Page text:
As Christians, nothing gives us greater joy than to see sinners bow the knee to the Lord Jesus Christ. We rejoice to see believing sinners baptised and join the church. As there is rejoicing in the presence of God over one sinner who repents, so there is rejoicing in the church over a single sinner who trust in Christ.

At least, that is usually the case. Sometimes, our feelings are a little more conflicted. We may wonder whether God would really save someone like Jeffrey Dahmer—just as the early Christians wondered whether God would really save someone like the notorious Saul of Tarsus. Sometimes, our rejoicing gives away to scepticism—perhaps even anger—as it did with Jonah. Because some people just don’t deserve grace! (See if you can spot the problem with that logic.)

Jonah had preached God’s word to Nineveh. The people had responded in repentance and, consistent with his character, God had forgiven. Jonah was angry—and he believed that his anger was justified. Chapter 4 explores that anger.

Let’s psychoanalyse Jonah briefly and see how we can relate to him. Why did Jonah feel that his anger was justified? I imagine he felt that way for at least three reasons.

First, Jonah thought a certain way about God. God might forgive morally upright sinners, but surely he is not a God who freely forgives violent evil like that of the Assyrians? Evil should be punished, not forgiven.

Second, Jonah had definite perceptions about justice. Justice requires that people suffer the consequences of their actions. Nineveh deserved to be destroyed, not spared. Furthermore, justice is meaningless if those who live faithfully receive the same mercy as those who violently spurn God’s law. If evil escapes unpunished, what does that say about the value of obedience?

Third, Jonah had presuppositions concerning the nature of evil. Evil has a way of hardening people beyond hope. A people like the Assyrians, who had given themselves to violent evil, could surely not be moved to genuine repentance.

For all these reasons, when God asked Jonah if his anger was justified, he was convinced that it was. God was wrong; he was right. Grace was unmerited and should therefore not be lavished. Justice needed to be served. It was simply unfair for the godless Assyrians to escape justice.

What Jonah needed to learn, and what we frequently need to learn, is that justice cannot be evaded. Bruckner observes that the word translated “pity” in v. 11 (describing God’s pity for the Ninevites) literally means “to have tears in the eyes.” It describes a feeling of concern into which the concerned person enters. It is not a passive, unfeeling observation that something is not quite right; it is a deep, impassioned concern for the sufferer. God felt the concern he described. And the reason he felt it so deeply, I dare say, is because, ultimately, Christ would feel it on the cross.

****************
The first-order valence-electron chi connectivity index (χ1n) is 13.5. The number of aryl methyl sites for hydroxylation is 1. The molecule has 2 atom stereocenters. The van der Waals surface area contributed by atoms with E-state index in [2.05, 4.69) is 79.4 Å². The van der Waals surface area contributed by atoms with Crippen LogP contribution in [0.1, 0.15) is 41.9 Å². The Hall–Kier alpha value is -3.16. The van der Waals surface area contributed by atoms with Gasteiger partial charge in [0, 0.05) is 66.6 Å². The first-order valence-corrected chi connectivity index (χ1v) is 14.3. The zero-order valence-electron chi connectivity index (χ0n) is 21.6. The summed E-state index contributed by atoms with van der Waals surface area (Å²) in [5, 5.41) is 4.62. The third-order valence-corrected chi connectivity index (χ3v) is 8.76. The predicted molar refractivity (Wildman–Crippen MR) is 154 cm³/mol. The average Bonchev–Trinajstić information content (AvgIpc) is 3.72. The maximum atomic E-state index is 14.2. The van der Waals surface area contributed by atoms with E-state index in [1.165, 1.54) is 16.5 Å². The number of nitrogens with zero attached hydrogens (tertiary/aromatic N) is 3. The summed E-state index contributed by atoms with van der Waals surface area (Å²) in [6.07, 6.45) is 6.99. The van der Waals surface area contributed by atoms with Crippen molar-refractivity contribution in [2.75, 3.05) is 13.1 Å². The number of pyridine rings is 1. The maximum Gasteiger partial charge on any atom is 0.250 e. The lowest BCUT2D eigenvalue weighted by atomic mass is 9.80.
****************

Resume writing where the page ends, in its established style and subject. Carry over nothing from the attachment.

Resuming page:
Sin is never simply forgiven. Sin is always punished. Either the sinner pays the price for his or her sins, or Christ pays the price for the sinner’s sin. The Ninevites were forgiven because, looking forward in time, God saw that Christ would take their punishment on himself. Saul of Tarsus and Jeffrey Dahmer and anyone else that you may think is beyond forgiveness can experience forgiveness because Christ takes the punishment for their sin on himself. If Christ suffered and died in the place of a sinner, who are we to complain that that person doesn’t deserve forgiveness?

On Sunday, 30 September 1888, in the early hours of the morning, Elizabeth Stride and Catharine Eddowes became the third and fourth victims of Jack the Ripper in the east end of London. Later that morning, having heard news of the murders, Charles Spurgeon led his London congregation in prayer: “We hear startling new of abounding sin in this great city. Oh God, put an end to this, and grant that we may hear no more of such deeds. Let your gospel permeate the city, and let not monsters in human shape escape you.”

Spurgeon longed for justice and prayed that the unidentified serial killer would not escape. But he prayed at the same time for the gospel to permeate the city because he believed the power of the gospel to bring an end to such wickedness.

As you reflect on Jonah 4 this morning, ask God to help you remember that mercy always triumphs justice—not because justice is ignored in mercy, but because justice was exercised at Calvary for every sinner who will ever believe.